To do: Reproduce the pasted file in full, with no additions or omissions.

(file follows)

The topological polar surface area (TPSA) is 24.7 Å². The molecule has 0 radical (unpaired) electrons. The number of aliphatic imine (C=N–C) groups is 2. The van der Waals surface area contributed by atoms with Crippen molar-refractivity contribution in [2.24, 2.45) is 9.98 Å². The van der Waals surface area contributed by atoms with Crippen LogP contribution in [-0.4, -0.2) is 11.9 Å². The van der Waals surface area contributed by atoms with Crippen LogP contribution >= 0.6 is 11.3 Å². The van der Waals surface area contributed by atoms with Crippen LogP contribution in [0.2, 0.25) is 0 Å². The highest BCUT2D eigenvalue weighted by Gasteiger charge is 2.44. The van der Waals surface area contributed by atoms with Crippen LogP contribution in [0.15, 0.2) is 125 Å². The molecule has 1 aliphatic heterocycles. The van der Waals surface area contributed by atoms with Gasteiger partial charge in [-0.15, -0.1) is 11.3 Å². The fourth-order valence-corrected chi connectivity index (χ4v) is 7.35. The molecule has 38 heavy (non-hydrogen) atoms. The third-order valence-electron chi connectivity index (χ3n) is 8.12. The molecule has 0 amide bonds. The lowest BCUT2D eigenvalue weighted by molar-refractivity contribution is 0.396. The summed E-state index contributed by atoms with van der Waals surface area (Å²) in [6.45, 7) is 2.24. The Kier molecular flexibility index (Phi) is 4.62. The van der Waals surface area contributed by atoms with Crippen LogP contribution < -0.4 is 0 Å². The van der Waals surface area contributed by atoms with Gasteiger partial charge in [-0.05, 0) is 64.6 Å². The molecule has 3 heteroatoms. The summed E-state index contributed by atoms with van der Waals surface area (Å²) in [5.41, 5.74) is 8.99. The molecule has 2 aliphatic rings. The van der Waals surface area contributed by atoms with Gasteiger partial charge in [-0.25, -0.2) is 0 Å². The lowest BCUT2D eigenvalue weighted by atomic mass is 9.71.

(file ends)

The topological polar surface area (TPSA) is 24.7 Å². The molecule has 0 radical (unpaired) electrons. The number of aliphatic imine (C=N–C) groups is 2. The van der Waals surface area contributed by atoms with Crippen molar-refractivity contribution in [2.24, 2.45) is 9.98 Å². The van der Waals surface area contributed by atoms with Crippen LogP contribution in [-0.4, -0.2) is 11.9 Å². The van der Waals surface area contributed by atoms with Crippen LogP contribution >= 0.6 is 11.3 Å². The van der Waals surface area contributed by atoms with Crippen LogP contribution in [0.2, 0.25) is 0 Å². The highest BCUT2D eigenvalue weighted by Gasteiger charge is 2.44. The van der Waals surface area contributed by atoms with Crippen LogP contribution in [0.15, 0.2) is 125 Å². The molecule has 1 aliphatic heterocycles. The van der Waals surface area contributed by atoms with Gasteiger partial charge in [-0.15, -0.1) is 11.3 Å². The fourth-order valence-corrected chi connectivity index (χ4v) is 7.35. The molecule has 38 heavy (non-hydrogen) atoms. The third-order valence-electron chi connectivity index (χ3n) is 8.12. The molecule has 0 amide bonds. The lowest BCUT2D eigenvalue weighted by molar-refractivity contribution is 0.396. The summed E-state index contributed by atoms with van der Waals surface area (Å²) in [6.45, 7) is 2.24. The Kier molecular flexibility index (Phi) is 4.62. The van der Waals surface area contributed by atoms with Crippen LogP contribution < -0.4 is 0 Å². The van der Waals surface area contributed by atoms with Gasteiger partial charge in [-0.05, 0) is 64.6 Å². The molecule has 3 heteroatoms. The summed E-state index contributed by atoms with van der Waals surface area (Å²) in [5.41, 5.74) is 8.99. The molecule has 2 aliphatic rings. The van der Waals surface area contributed by atoms with Gasteiger partial charge in [-0.25, -0.2) is 0 Å². The lowest BCUT2D eigenvalue weighted by atomic mass is 9.71.